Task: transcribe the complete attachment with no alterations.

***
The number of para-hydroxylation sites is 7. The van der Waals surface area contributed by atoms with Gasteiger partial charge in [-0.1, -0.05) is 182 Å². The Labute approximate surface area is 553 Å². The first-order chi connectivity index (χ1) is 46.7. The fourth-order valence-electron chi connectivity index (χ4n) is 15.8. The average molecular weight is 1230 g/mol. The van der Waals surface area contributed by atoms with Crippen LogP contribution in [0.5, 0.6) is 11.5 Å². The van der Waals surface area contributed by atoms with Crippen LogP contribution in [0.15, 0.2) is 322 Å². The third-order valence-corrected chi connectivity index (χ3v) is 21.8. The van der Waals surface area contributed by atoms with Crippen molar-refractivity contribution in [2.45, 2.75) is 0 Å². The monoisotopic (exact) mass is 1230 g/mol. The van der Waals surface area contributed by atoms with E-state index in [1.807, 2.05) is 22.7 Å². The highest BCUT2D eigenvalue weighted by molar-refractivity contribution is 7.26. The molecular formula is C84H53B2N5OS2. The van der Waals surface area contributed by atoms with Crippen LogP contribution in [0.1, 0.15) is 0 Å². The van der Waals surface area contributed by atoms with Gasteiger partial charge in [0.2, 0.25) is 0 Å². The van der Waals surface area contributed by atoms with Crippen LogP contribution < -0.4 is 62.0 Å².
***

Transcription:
The number of para-hydroxylation sites is 7. The van der Waals surface area contributed by atoms with Gasteiger partial charge in [-0.1, -0.05) is 182 Å². The Labute approximate surface area is 553 Å². The first-order chi connectivity index (χ1) is 46.7. The fourth-order valence-electron chi connectivity index (χ4n) is 15.8. The average molecular weight is 1230 g/mol. The van der Waals surface area contributed by atoms with Crippen LogP contribution in [0.5, 0.6) is 11.5 Å². The van der Waals surface area contributed by atoms with Crippen LogP contribution in [0.15, 0.2) is 322 Å². The third-order valence-corrected chi connectivity index (χ3v) is 21.8. The van der Waals surface area contributed by atoms with Crippen molar-refractivity contribution in [2.45, 2.75) is 0 Å². The monoisotopic (exact) mass is 1230 g/mol. The van der Waals surface area contributed by atoms with E-state index in [1.807, 2.05) is 22.7 Å². The highest BCUT2D eigenvalue weighted by molar-refractivity contribution is 7.26. The molecular formula is C84H53B2N5OS2. The van der Waals surface area contributed by atoms with Crippen LogP contribution in [0.1, 0.15) is 0 Å². The van der Waals surface area contributed by atoms with Gasteiger partial charge in [0.2, 0.25) is 0 Å². The van der Waals surface area contributed by atoms with Crippen LogP contribution < -0.4 is 62.0 Å².